IFMC was established in 2002 by the University of Virginia (UVA) Department of Family Medicine to provide comprehensive, timely, culturally sensitive and high-quality healthcare to the growing refugee population in Central Virginia, USA. Through an informal agreement with the local resettlement agency (RA), the IFMC provides a medical home to all refugee and SIV newcomers (hereafter called refugees) who resettle in Charlottesville and are supported by the USA federal resettlement programme. The clinic has served over 3100 refugees from 60 countries in its 16 year history (table 1).
For children under 18, the most common diagnoses are well child and other medical examinations/evaluations; immunisations and screening for infectious diseases; anaemia and other nutritional endocrine and metabolic disorders; upper respiratory infections; allergies; disorders of the teeth and jaw; gastrointestinal disorders; genitourinary symptoms; skin disorders; and developmental conditions. For adults, the most common diagnoses are medical examinations/evaluations; immunisations and screening for infectious diseases; hypertension; back problems; lipid disorders; other connective tissue disorders; skin disorders; headaches including migraines; diabetes mellitus; and mood disorders.
The IFMC is located within the Family Medicine Clinic (FMC), a National Committee for Quality Assurance (NCQA) Patient Centered Medical Home (PCMH) accredited practice, on the main campus of the University of Virginia Health System. There is no special funding for the clinic as it operates within the FMC, using the same facilities, reception and nursing staff as for other patients. IFMC patients are billed through their insurance, including Refugee Medical Assistance (available for refugees for the first 8 months after arrival),19 Medicaid, Medicare, or are given discounted or no cost care if they qualify through a state financial assistance programme.
Of the 59 languages (excluding English) represented by patients who attend the IFMC, clinic staff have access to telephonic, video and in-person interpreters for all but two of the languages. Since the majority (71.8%) of individuals who attend the IFMC do not speak English on arrival and many never learn English to the extent to which a meaningful clinic visit could be conducted by an English-speaking healthcare provider, interpreters are used for most office visits.
History and evolution of professional roles in the IFMC
Since inception in 2002, the clinic’s staff has grown to include physician faculty, resident physicians and nurse practitioners and also a strong core of interdisciplinary professionals who collaborate to provide comprehensive care to refugees. In 2019, it now includes 4 attending physicians, 2 nurse practitioners and 14 residents who have dedicated clinic time to see refugees; a registered nurse care coordinator (RN-CC) and a social worker (SW) dedicated to the IFMC refugee population; 2 clinical psychologists and doctoral students in clinical psychology; and a clinical pharmacist integrated into the IFMC as part of the role in the FMC. The IFMC also provides onsite psychiatric care through the UVA Department of Psychiatry. The process flow map for the IFMC and its external partners that is provided in figure 1 demonstrates the interconnectivity of team members working together on behalf of the patients during their resettlement process.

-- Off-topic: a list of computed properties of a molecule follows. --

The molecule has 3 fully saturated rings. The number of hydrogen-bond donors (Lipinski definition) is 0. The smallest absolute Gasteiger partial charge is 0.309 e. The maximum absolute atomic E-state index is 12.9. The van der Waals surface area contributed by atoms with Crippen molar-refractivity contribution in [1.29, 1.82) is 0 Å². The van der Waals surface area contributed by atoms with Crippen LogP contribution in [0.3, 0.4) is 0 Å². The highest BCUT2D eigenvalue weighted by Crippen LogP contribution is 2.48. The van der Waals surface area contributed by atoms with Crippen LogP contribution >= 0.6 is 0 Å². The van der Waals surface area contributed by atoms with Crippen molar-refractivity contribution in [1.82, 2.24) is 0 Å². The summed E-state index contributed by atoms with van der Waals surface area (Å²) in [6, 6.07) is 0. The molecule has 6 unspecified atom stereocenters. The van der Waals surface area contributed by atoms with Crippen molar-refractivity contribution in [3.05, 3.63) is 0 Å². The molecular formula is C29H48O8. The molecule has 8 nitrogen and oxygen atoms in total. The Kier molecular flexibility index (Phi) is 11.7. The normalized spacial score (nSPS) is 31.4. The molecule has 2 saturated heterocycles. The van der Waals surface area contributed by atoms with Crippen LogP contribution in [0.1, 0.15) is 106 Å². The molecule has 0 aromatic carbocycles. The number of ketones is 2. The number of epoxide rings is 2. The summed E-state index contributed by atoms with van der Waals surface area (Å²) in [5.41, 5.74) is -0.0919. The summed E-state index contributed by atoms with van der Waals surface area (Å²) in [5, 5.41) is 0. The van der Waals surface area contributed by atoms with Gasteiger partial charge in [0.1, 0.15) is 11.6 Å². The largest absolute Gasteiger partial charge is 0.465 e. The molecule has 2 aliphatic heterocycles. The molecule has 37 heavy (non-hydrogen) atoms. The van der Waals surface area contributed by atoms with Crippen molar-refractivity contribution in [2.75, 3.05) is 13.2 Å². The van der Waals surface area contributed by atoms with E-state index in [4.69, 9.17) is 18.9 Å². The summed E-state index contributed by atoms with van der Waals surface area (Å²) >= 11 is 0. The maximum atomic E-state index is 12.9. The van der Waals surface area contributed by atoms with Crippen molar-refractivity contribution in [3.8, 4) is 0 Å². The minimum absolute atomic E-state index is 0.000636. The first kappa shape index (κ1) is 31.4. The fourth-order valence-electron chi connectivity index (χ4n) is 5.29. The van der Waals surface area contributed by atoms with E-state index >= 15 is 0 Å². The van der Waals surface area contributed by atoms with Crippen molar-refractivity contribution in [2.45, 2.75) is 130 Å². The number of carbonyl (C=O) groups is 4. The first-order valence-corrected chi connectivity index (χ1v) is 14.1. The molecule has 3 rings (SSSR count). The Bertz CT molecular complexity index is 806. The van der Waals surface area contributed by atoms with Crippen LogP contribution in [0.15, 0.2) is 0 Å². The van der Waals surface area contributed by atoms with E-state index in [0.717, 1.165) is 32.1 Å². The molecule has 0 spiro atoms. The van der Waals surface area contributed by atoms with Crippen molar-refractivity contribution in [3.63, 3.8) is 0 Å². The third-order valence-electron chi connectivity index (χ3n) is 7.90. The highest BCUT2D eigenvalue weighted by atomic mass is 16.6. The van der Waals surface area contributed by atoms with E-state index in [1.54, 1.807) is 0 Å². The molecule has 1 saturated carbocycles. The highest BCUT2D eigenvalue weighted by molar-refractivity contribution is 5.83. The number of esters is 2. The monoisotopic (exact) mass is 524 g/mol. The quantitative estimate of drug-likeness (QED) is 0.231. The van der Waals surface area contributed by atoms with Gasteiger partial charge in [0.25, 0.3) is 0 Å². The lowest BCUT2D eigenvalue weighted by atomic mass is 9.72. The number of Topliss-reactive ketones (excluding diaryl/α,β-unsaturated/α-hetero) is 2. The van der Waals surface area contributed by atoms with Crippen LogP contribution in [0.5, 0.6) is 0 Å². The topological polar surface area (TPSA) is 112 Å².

Description of specific roles
Registered nurse care coordinator
The RN-CC is the first point of contact for nearly all refugees who have a special medical need that is known prior to their arrival in Charlottesville. Class B medical conditions, identified in the overseas medical screening, are those that do not preclude the individual from travelling to the USA, but represent a departure from normal health and require timely follow-up after arrival.20 Over the past five fiscal years (2013–2018), 19% of new patients to the IFMC had one or more Class B conditions (see table 2). Examples of Class B conditions in adults include dialysis dependent chronic kidney disease, untreated Hepatitis C, liver cancer, asthma, hypothyroidism, back pain, blindness, migraine, chronic obstructive pulmonary disease, hypertension and cardiomegaly. Recent cases involving children included those with physical or developmental disabilities, genetic abnormalities and congenital heart defects. The RN-CC is contacted in advance by the medical case manager of the RA and then secures an expedited appointment to establish care in the IFMC, and in some cases obtains an early referral from an IFMC provider to a specialty provider when needs are urgent. When profound medical conditions are indicated on the overseas medical screening the RN-CC consults with the assigned PCP and works to schedule specialty appointments immediately after and sometimes even before the Initial Visit at the IFMC. For individuals holding SIVs, overseas medical reports are not received in advance, so any urgent medical conditions are addressed after arrival in the USA. Initial visits for refugees without urgent needs are scheduled by the front desk staff, typically 8 weeks after arrival in the USA.